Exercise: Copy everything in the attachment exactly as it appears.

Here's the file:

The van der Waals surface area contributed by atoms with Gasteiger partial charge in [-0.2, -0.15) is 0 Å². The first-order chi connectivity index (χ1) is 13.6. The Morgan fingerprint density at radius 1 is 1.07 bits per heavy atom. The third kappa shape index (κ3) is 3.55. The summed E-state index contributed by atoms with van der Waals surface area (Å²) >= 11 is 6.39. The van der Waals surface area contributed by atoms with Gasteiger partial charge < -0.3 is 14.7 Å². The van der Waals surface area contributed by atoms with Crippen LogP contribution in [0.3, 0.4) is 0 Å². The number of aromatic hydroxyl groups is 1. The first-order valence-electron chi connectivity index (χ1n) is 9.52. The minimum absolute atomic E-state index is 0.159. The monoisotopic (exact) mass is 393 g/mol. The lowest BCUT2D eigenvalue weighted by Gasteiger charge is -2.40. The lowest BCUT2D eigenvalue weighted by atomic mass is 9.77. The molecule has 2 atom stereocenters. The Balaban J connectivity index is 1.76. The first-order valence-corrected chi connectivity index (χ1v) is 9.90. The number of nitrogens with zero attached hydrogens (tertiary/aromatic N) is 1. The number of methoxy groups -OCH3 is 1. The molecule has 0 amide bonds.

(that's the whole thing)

The van der Waals surface area contributed by atoms with Gasteiger partial charge in [-0.2, -0.15) is 0 Å². The first-order chi connectivity index (χ1) is 13.6. The Morgan fingerprint density at radius 1 is 1.07 bits per heavy atom. The third kappa shape index (κ3) is 3.55. The summed E-state index contributed by atoms with van der Waals surface area (Å²) >= 11 is 6.39. The van der Waals surface area contributed by atoms with Gasteiger partial charge < -0.3 is 14.7 Å². The van der Waals surface area contributed by atoms with Crippen LogP contribution in [0.3, 0.4) is 0 Å². The number of aromatic hydroxyl groups is 1. The first-order valence-electron chi connectivity index (χ1n) is 9.52. The minimum absolute atomic E-state index is 0.159. The monoisotopic (exact) mass is 393 g/mol. The lowest BCUT2D eigenvalue weighted by Gasteiger charge is -2.40. The lowest BCUT2D eigenvalue weighted by atomic mass is 9.77. The molecule has 2 atom stereocenters. The Balaban J connectivity index is 1.76. The first-order valence-corrected chi connectivity index (χ1v) is 9.90. The number of nitrogens with zero attached hydrogens (tertiary/aromatic N) is 1. The number of methoxy groups -OCH3 is 1. The molecule has 0 amide bonds.